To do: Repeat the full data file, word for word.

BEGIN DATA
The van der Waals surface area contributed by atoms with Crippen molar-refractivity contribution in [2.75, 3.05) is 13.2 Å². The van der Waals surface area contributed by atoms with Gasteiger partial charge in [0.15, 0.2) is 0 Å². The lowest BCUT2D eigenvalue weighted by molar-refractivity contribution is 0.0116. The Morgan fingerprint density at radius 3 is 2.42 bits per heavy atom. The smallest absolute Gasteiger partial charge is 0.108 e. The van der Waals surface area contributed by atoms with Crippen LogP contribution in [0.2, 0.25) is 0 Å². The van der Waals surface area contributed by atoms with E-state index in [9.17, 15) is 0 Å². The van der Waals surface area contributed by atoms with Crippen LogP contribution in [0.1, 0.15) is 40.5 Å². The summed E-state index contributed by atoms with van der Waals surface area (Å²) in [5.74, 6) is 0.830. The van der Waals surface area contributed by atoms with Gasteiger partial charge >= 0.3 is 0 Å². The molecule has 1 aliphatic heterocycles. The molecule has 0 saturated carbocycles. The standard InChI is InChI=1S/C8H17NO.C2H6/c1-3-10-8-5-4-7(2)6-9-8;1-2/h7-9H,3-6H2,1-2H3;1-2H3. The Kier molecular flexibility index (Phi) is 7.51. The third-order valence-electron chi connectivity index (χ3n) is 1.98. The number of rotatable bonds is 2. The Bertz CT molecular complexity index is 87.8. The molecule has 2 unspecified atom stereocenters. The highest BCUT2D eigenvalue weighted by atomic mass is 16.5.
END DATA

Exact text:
The van der Waals surface area contributed by atoms with Crippen molar-refractivity contribution in [2.75, 3.05) is 13.2 Å². The van der Waals surface area contributed by atoms with Gasteiger partial charge in [0.15, 0.2) is 0 Å². The lowest BCUT2D eigenvalue weighted by molar-refractivity contribution is 0.0116. The Morgan fingerprint density at radius 3 is 2.42 bits per heavy atom. The smallest absolute Gasteiger partial charge is 0.108 e. The van der Waals surface area contributed by atoms with Crippen LogP contribution in [0.2, 0.25) is 0 Å². The van der Waals surface area contributed by atoms with E-state index in [9.17, 15) is 0 Å². The van der Waals surface area contributed by atoms with Crippen LogP contribution in [0.1, 0.15) is 40.5 Å². The summed E-state index contributed by atoms with van der Waals surface area (Å²) in [5.74, 6) is 0.830. The van der Waals surface area contributed by atoms with Gasteiger partial charge >= 0.3 is 0 Å². The molecule has 1 aliphatic heterocycles. The molecule has 0 saturated carbocycles. The standard InChI is InChI=1S/C8H17NO.C2H6/c1-3-10-8-5-4-7(2)6-9-8;1-2/h7-9H,3-6H2,1-2H3;1-2H3. The Kier molecular flexibility index (Phi) is 7.51. The third-order valence-electron chi connectivity index (χ3n) is 1.98. The number of rotatable bonds is 2. The Bertz CT molecular complexity index is 87.8. The molecule has 2 unspecified atom stereocenters. The highest BCUT2D eigenvalue weighted by atomic mass is 16.5.